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Anyone looking at the oil and gas industry today is much more aware of the risks involved in this industry than a couple of years ago. Years of peak oil fears plus the euphoria around shale made investors overlook how quickly this commodity business can see a rapid change in prospects. Today, investors are much more apprehensive about investing in this industry, even if it is a solid company like rig owner and lessor Helmerich & Payne (NYSE: HP).
Is the skepticism around investing in Helmerich & Payne justified? Let's take a look at the risks associated with Helmerich & Payne and its stock and why, over time, those risks may be a little overblown.
The short-term risk
If you are looking at Helmerich & Payne today, then the biggest risk staring you right in the face is the lack of drilling activity going on in the oil and gas world. Even though we have seen a modest uptick in the active rig count in recent weeks, we're still at lows that are almost unheard of in the U.S. In the past few months, about 100 additional rigs have been deployed to put the active count at just north of 500. That sounds great, until you consider that prior to this downturn, the last time we were at 500 active rigs for this long was the 1860s.
What is also discouraging is that, so far, Helmerich & Payne hasn't really been able to capture much of these gains in rig count. According to the company's most recent investor presentation, many of the gains in rigs have gone to older, less advanced rigs that are being hired by private equity companies that are trying to make a buck on their bargain basement purchases in recent years. Helmerich & Payne's fleet is comprised almost entirely of newer, more advanced rigs that command higher contract rates than these legacy rigs, and they are typically employed by the top producers that are willing to pay.
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The reason this may give some investors concern is that with so few of Helmerich & Payne's rigs in the field -- its utilization rate is about 27% today -- the company is posting a net income loss. This is little-visited territory for the company, as it hasn't posted a net income loss on a trailing-12-month basis in over 30 years. Clearly this is a situation investors don't want to see, but without any more improvement in oil and gas prices, we could see the company drag along like this for a while.
As discouraging as this sounds, there is plenty of reason to believe that the company will be able to work through this downturn and actually be better suited for the future of oil and gas drilling in the U.S.
The first thing that should give investors confidence is that, despite the net income losses, Helmerich & Payne is still generating decent amounts of free cash flow that easily cover its dividend payments and even continue to put cash on the balance sheet. Even at today's amount of active rigs, Helmerich should be able to easily raise its dividend in 2107 and keep its Dividend Aristocrat status. It's even more encouraging to see that H&P's balance sheet is in much better shape than its peers's.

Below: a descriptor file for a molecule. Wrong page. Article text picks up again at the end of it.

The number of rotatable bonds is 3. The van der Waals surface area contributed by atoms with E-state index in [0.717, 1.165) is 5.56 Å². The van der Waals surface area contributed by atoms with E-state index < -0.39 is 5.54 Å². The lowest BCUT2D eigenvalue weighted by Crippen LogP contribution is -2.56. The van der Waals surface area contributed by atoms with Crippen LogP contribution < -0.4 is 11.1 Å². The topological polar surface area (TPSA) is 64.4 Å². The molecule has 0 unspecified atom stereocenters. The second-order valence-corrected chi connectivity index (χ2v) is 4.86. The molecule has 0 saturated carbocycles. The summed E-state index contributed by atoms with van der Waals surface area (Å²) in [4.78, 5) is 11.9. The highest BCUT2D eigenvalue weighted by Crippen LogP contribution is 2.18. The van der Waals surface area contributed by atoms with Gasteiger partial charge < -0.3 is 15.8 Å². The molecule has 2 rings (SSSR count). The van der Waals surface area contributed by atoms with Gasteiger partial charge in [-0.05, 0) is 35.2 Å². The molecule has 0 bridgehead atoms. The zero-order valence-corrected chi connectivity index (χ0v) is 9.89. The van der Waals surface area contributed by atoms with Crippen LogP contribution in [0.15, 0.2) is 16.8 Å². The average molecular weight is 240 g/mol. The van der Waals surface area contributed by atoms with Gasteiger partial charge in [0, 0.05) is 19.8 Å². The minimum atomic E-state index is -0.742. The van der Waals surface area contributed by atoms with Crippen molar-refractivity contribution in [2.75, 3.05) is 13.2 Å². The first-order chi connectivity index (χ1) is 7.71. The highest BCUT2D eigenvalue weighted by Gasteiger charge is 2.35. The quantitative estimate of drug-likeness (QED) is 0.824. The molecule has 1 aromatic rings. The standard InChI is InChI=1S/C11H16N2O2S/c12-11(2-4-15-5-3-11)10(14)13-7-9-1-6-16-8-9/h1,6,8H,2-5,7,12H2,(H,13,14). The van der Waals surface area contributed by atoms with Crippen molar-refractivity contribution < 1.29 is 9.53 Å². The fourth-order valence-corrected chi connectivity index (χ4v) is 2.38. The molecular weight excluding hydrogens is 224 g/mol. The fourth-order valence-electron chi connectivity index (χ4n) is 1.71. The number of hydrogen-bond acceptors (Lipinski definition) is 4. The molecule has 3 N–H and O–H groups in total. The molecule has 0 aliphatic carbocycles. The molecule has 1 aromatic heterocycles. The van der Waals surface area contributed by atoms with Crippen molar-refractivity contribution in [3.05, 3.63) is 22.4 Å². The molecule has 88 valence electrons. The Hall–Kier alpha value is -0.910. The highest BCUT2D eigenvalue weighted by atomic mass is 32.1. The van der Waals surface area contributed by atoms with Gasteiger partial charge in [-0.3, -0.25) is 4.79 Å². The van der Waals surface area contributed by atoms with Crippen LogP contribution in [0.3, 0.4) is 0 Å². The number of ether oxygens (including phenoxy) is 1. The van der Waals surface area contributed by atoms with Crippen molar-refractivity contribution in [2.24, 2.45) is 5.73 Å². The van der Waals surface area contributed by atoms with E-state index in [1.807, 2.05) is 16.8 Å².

|Company||Free Cash Flow (TTM)||Total Debt to Capital||Net Debt to EBITDA|
|Helmerich & Payne||$396 million||8.1%||N/A (more cash than debt)|
|Patterson UTI Energy (NASDAQ: PTEN)||$144million||20.7%||1.8x|
|Nabors Industries (NYSE: NBR)||$550million||48.2%||4.1x|
Precision Drilling (NYSE: PDS)
|Unit Corporation (NYSE: UNT)||($20 million)||38.6%||3.7x|
Data source: S&P Capital IQ TTM = trailing 12 months.
This suggests that if the market were to remain at this level for some time, Helmerich & Payne is in fine shape to handle it, and could even gain some market share if others can't get their acts together.
Then, there is the possibility that we see a decent recovery in the industry. If that were the case, then Helmerich & Payne is even better positioned. Today, more than 85% of all drilling in the U.S. involves horizontal drilling and requires high-specification rigs. Of the amount of available rigs that meet these standards, Helmerich & Payne has more available than Patterson UTI, Nabors, Precision Drilling, and Unit combined.
Image source: Helmerich & Payne investor presentation.
What a Fool Believes
If you look at Helmerich & Payne over a pretty short time horizon, then it's very easy to get caught up in the risks of the tepid rig market across the U.S. and the fact that Helmerich posted a loss for the first time in ages. The further we back out and look at the longer-term future, Helmerich & Payne looks much less risky. It has both the best fleet of rigs and the best financial foundation in the business that will help it work through today's and tomorrow's market much better than its competition. If you are looking for a long-term investment in the oil and gas industry, Helmerich & Payne looks like a pretty low-risk bet.
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